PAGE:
According to a new report by a government watchdog agency, most of the United States Military’s aviation aircraft have failed to meet their expected mission capability goals in the past decade.
The report, published by the Government Accountability Office, has revealed that out of a number of aircraft types examined, only a few of them were able to achieve their desired operational readiness rates.
“GAO examined 46 types of aircraft and found that only three met their annual mission capable goals in a majority of the years for fiscal years 2011 through 2019 and 24 did not meet their annual mission capable goals,” it said.
One of the three aircraft which demonstrated the best performance was the US Air Force’s UH-1N Huey helicopters, which have been in service for about 50 years and even exceeded their MC (mission capability) goals in all nine years. The airframes have, on an average, flown more than 15,000 hours over their lifetime.
The other two aircraft which met their expectations were the Navy’s E-3PE Aries-II anti-submarine warfare aircraft and the E-6B Mercury airborne nuclear command post. The former achieved the MC goals in 7 of 9 years while the latter achieved readiness rates in 5 of the 9 years.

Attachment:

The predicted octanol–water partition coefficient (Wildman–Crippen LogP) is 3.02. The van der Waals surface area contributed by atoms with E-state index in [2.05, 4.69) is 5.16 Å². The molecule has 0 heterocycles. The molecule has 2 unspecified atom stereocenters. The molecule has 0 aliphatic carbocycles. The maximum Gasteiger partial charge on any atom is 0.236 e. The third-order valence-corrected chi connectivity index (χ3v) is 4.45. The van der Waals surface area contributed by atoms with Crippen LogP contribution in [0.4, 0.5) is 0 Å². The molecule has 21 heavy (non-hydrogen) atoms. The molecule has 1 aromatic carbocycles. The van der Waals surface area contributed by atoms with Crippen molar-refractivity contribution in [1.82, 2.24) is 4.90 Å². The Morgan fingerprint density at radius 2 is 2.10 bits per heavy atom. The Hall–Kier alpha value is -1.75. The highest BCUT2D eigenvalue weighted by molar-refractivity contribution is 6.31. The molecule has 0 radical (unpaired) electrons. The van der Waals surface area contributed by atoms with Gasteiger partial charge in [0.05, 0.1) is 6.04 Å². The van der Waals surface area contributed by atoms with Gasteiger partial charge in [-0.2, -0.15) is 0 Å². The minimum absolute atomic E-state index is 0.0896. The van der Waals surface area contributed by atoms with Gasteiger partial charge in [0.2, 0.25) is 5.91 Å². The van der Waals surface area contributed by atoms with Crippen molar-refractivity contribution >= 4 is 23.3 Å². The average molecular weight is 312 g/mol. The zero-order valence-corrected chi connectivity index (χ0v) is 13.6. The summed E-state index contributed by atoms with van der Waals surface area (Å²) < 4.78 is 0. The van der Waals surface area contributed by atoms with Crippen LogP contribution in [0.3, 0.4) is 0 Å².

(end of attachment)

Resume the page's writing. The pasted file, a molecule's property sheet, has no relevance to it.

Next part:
The Mission Capable (MC) rates are described as the percentage of total time when the aircraft can fly and perform at least one mission and are used to assess the health and readiness of an aircraft fleet.
About half of all the aircraft could not achieve the readiness standards even a single year in the duration mentioned, which include the Navy’s new F/A-18E/F Super Hornets, F-16s, F-22 Raptor, and F-15 C/D Eagle among others. However, the F-15E Strike Eagle was able to meet its annual mission capability rate 4 out of 9 years.
“Aggregating the trends at the military service level, the average annual mission capable rate for the selected Air Force, Navy, and Marine Corps aircraft decreased since the fiscal year 2011, while the average annual mission capable rate for the selected Army aircraft slightly increased. While the average mission capable rate for the F-35 Lightning II Joint Strike Fighter showed an increase from the fiscal year 2012 to 2019, it trended downward from the fiscal year 2015 through the fiscal year 2018 before improving slightly in the fiscal year 2019,” the report said.
In 2018, former Defense Secretary James N. Mattis (fondly known as ‘Mad Dog Mattis’) directed the USAF to increase the mission capability rate of its mainstay fighter fleet (F-16, F/A-18, F-22, and F-35) to 80% by October 2019. Nevertheless, the service was able to achieve 70% readiness in 2019.